What is the Impact of Shame in Body-Focused Repetitive Behaviours & Binge Eating?

Research Paper Title

“Shame on you”: The impact of shame in body-focused repetitive behaviours and binge eating.

Background

Body-focused repetitive behaviours (BFRBs), such as hair-pulling, skin-picking, and nail-biting, have been associated with difficulties in emotion regulation.

Studies have suggested that aversive emotions are important triggers for impulsive behaviours such as BFRBs and binge eating.

In particular, shame has been hypothesized to be a key emotion before and after these behaviours, but no experimental studies yet have investigated its impact on BFRBs.

The researchers aimed to evaluate the role of shame in BFRB and binge eating episodes and the presence of shame following these behaviours.

Methods

Eighteen women with BFRBs, 18 with binge eating, and 18 community controls participated in the study.

Results

Results showed that an experimental shame condition triggered more shame in the binge eating and BFRB groups than in the control group.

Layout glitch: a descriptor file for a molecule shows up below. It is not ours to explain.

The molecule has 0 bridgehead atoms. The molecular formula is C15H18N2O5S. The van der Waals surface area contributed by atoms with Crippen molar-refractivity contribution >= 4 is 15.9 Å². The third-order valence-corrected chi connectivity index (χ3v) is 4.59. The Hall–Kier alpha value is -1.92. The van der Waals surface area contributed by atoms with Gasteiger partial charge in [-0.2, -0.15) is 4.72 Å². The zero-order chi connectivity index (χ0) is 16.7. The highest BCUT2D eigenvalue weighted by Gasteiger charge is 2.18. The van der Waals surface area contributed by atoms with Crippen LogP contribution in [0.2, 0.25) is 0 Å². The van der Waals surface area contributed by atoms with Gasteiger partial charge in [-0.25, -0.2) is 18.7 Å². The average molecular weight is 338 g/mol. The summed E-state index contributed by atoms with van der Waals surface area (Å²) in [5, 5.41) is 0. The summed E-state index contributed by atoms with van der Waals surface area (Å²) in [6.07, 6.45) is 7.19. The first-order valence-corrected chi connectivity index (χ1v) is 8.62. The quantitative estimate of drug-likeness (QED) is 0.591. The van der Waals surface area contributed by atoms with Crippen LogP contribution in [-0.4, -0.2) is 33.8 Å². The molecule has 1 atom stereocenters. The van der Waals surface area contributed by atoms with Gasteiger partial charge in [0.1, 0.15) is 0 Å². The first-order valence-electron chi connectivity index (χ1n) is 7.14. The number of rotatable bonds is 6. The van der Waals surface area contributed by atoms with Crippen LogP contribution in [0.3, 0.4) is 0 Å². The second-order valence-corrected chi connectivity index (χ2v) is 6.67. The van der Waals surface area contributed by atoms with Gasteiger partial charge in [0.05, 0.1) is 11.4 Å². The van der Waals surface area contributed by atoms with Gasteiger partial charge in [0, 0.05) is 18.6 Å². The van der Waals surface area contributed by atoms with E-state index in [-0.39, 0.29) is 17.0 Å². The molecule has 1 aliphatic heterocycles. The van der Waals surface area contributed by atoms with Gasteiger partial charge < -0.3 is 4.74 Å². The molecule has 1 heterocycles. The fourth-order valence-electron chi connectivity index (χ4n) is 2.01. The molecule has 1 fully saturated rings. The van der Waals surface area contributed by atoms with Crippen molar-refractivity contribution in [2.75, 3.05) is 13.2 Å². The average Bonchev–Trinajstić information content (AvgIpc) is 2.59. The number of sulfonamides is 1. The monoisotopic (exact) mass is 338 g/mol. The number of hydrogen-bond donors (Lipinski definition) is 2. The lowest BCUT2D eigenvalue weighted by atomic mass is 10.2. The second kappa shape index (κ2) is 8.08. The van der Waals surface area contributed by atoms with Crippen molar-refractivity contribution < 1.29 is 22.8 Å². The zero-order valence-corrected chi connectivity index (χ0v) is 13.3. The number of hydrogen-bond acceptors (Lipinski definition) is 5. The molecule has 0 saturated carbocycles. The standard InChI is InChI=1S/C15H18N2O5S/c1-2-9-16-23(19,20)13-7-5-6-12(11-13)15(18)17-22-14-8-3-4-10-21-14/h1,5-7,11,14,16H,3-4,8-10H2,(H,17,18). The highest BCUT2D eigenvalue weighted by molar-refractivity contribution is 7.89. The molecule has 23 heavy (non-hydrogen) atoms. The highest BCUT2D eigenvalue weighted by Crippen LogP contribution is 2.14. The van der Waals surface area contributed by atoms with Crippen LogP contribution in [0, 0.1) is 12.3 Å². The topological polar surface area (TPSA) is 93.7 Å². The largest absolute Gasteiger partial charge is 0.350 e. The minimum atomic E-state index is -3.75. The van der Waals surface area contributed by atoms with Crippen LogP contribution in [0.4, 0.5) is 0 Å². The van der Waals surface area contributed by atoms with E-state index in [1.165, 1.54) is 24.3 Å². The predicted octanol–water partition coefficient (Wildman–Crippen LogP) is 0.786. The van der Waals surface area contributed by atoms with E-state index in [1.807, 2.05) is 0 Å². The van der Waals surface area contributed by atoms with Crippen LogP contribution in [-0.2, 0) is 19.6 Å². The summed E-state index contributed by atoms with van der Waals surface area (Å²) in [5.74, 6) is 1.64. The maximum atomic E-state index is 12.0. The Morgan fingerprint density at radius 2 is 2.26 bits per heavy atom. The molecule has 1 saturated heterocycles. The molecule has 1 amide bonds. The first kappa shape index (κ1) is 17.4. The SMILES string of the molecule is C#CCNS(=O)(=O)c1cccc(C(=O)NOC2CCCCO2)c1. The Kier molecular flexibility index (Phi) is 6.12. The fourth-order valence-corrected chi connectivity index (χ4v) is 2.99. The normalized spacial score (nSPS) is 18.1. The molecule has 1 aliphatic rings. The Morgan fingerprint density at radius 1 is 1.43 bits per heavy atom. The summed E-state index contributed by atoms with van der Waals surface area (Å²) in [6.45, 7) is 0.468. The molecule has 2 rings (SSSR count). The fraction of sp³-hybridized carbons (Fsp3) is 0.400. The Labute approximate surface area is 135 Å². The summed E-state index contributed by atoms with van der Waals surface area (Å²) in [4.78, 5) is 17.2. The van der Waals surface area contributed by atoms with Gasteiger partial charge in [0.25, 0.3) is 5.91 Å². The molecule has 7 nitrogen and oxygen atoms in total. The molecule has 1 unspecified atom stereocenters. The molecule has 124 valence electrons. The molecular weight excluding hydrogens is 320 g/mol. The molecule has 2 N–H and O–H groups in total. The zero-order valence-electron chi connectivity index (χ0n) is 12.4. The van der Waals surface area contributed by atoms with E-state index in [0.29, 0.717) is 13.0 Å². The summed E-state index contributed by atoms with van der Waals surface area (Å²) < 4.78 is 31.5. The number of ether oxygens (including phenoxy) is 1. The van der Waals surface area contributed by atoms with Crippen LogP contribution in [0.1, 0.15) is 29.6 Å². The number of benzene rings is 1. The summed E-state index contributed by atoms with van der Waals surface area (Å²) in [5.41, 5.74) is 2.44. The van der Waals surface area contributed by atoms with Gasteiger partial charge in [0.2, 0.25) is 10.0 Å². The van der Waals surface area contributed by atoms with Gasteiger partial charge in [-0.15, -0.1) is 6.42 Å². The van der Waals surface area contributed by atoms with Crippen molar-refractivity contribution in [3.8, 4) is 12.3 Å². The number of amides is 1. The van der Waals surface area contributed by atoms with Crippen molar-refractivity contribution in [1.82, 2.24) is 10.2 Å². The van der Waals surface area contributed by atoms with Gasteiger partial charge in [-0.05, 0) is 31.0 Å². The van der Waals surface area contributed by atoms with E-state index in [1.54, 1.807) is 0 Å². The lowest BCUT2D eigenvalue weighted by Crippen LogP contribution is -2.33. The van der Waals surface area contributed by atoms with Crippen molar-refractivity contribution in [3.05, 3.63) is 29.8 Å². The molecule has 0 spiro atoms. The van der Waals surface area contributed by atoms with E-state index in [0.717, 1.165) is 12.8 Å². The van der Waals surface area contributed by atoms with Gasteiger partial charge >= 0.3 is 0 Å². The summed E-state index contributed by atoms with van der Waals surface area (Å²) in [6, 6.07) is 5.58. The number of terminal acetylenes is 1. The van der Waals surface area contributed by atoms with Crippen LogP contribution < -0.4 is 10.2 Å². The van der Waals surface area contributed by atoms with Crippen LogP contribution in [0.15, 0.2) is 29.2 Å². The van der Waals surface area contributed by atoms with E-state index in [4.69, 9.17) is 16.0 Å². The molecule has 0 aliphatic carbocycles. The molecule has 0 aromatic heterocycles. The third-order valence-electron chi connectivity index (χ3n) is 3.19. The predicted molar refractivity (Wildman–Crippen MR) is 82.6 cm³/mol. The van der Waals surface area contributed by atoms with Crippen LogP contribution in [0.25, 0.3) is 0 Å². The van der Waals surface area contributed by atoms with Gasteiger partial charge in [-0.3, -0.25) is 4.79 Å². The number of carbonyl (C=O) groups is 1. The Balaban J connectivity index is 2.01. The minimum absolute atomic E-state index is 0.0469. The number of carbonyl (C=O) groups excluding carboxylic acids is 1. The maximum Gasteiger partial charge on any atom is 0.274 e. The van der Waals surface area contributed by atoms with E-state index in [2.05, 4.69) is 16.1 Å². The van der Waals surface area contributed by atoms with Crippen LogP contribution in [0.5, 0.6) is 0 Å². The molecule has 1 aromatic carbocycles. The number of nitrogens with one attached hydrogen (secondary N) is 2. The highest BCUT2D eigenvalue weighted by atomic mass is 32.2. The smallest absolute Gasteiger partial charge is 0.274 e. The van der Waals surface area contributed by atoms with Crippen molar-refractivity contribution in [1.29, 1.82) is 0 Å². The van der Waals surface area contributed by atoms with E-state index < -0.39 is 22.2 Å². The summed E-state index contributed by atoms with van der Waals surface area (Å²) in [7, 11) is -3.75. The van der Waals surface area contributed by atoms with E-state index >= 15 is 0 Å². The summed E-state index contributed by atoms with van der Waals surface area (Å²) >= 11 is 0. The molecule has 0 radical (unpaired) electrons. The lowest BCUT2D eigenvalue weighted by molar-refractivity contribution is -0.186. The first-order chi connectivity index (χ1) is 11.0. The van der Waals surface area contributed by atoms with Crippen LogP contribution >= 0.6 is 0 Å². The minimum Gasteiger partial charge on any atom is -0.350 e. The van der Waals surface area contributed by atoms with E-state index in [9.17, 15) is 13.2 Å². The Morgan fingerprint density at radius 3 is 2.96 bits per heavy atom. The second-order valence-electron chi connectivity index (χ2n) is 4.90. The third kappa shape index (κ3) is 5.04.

In addition, the shame induced condition increased the urge to engage in BFRBs, but not in binge eating.

Conclusions

Results showed that participants from the BFRB and the binge eating groups reported more shame after engaging in their pathological behaviours compared to following the neutral condition.

Future studies should replicate these findings with larger samples and different shame-inducing conditions.

Reference

Houazene, S., Leclerc, J.B., O’Connor, K. & Aardema, F. (2021) “Shame on you”: The impact of shame in body-focused repetitive behaviors and binge eating. Behaviour Research and Therapy. doi: 10.1016/j.brat.2021.103804. Online ahead of print.

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